Amazon Fire TV Is An Android-Based Set-Top Box With Faster Hardware And Smarter Software

Between Chromecast, Roku, and Apple TV, among a host of other products, people have enough options in set-top media streamers to serve most needs and budgets.  Chances are, in fact, you already have one or more of the aforementioned big three.  Despite that, we can't help but feel that the Amazon Fire TV, a new media streamer, can find a place in most people's media cabinet all the same.

To make its case as your living room's streaming gadget of choice, Amazon is focusing on three things it believes the others are doing wrong.  Specifically, they're addressing the problems of slow apps, poor search experience, and a closed ecosystem, throwing in faster hardware, better software, and Android's open platform.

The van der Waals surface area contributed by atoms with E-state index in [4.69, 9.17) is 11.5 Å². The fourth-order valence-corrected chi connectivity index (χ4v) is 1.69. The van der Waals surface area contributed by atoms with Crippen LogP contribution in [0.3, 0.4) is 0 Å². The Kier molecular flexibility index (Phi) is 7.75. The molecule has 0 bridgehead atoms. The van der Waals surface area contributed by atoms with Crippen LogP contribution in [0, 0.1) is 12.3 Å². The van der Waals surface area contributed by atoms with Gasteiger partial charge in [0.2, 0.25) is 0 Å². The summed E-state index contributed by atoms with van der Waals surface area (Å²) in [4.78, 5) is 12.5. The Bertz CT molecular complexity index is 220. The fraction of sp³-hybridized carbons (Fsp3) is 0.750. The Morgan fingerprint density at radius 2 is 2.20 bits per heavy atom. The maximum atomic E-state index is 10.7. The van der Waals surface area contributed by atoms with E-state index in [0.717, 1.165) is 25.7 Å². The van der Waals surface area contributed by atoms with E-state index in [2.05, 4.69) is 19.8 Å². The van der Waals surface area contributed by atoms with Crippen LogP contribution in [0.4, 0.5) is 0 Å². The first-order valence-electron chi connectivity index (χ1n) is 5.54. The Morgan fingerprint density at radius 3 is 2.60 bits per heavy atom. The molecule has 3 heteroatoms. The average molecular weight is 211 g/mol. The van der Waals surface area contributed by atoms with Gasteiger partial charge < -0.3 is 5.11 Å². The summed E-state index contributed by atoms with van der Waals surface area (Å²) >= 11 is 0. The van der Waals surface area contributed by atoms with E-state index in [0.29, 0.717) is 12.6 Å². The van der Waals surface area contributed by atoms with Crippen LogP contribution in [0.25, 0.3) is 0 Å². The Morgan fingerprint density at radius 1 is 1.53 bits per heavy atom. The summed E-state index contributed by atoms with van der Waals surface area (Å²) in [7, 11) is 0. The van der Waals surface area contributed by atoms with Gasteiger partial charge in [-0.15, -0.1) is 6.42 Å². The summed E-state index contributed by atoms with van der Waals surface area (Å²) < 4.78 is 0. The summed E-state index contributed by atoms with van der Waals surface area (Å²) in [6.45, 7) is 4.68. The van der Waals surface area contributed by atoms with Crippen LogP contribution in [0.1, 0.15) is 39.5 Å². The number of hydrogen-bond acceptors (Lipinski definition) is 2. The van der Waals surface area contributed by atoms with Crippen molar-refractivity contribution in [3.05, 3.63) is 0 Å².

Clad in a slim black box case, the Amazon Fire TV boasts a quad-core processor, dedicated GPU, and 2GB of RAM, ensuring it packs all the muscle necessary to plow through any app the device intends to run.  It supports 1080p video and Dolby Digital Plus surround sound, as well as dual-band Mimo WiFi streaming.  A Bluetooth remote lined with a selection of buttons is included, along with a voice search feature that lets you bring up a list of specific movies, TV shows, and actors by simply speaking their name into the integrated mic.  Oh yeah, the inclusion of the mic even allows it to moonlight as a karaoke machine, ably extending the device's entertainment features.

Out of the box, it works with Netflix, Hulu Plus, YouTube, Amazon Instant Video,  Pandora, and Vevo, among others (with HBO Go being the only big streaming service exclusion).  Since it's running Android, it also plays games, with over a hundred titles on the horizon (including Minecraft Pocket Edition, NBA 2k14, and Monster University) and an optional game controller.

The Amazon Fire TV is available now, priced at $99.

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